Responding to the Crisis of Black Youth Suicide

Research over the last decade has shown a troubling increase in suicidal thoughts and attempts among young Black people. In 2008, suicide was the fifth leading cause of death for Black youth ages 5 to 18. By 2018, it was the third leading cause.

But little research exists on the “how” and “why” of suicide in Black youth. A new statement in JAMA Pediatrics, from Arielle Sheftall, PhD, principal investigator in the Center for Suicide Prevention and Research at the Abigail Wexner Research Institute at Nationwide Children’s Hospital, and colleagues at the University of North Carolina Chapel Hill and the nonprofit research institute RTI International, lays out a roadmap for that research.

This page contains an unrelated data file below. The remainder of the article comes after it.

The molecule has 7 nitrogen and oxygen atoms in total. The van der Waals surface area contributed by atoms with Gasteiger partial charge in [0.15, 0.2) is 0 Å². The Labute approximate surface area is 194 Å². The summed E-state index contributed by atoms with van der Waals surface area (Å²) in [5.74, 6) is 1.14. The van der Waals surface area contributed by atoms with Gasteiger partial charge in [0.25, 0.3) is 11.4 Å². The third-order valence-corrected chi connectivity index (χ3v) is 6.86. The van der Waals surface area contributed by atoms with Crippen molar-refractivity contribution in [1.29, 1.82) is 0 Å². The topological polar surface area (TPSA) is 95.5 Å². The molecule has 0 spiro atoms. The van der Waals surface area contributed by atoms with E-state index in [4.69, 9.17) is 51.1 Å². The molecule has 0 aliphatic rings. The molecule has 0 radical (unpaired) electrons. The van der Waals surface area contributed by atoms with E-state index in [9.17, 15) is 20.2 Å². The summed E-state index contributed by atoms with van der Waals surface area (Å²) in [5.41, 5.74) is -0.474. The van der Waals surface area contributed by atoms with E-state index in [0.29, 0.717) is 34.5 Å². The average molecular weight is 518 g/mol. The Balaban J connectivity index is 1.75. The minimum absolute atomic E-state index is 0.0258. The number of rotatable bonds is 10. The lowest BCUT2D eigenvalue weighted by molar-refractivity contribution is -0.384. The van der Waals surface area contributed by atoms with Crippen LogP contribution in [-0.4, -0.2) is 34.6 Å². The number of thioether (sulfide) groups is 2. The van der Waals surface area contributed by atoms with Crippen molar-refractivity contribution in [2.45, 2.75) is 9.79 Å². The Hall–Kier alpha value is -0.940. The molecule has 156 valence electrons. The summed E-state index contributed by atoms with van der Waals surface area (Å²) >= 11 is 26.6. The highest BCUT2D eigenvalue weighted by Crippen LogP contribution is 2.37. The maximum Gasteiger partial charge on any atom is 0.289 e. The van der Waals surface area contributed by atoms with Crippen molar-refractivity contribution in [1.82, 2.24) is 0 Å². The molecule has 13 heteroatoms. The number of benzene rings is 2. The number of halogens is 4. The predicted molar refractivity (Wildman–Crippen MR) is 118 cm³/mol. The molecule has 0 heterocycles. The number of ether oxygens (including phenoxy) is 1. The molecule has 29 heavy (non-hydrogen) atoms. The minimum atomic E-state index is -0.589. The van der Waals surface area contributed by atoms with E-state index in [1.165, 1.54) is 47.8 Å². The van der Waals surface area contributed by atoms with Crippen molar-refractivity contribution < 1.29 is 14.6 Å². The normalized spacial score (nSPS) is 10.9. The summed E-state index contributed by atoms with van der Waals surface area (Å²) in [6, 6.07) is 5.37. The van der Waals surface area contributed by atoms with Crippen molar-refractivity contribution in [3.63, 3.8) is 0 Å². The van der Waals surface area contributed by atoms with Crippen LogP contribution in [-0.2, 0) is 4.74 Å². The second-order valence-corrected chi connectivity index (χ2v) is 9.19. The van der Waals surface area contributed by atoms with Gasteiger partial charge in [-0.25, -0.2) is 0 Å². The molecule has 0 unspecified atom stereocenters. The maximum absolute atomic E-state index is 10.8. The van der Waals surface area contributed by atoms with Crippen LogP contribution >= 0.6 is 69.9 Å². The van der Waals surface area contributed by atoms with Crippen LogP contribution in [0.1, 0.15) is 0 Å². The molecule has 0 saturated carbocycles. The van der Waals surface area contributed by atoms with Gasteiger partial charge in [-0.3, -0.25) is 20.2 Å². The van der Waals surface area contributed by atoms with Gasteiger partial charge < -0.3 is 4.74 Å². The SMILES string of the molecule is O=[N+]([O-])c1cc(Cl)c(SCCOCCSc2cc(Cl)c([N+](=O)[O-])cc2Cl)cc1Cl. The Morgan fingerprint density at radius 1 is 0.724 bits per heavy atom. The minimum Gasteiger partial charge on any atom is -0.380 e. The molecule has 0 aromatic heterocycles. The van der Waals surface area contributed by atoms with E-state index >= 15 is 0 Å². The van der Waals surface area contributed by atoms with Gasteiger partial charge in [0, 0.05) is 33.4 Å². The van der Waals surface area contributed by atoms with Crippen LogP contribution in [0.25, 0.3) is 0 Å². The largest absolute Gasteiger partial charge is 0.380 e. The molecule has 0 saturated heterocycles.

Arielle Sheftall

“To understand how disparities in suicide rates are driven, we need to develop and test culturally informed theories of suicide risk and behavior. Identifying unique risks, specifically race-related stressors, will enable us to create more effective prevention tactics.”

Arielle Sheftall, PhD, Principal Investigator, Center for Suicide Prevention and Research


Chart containing data about understanding Black youth suicide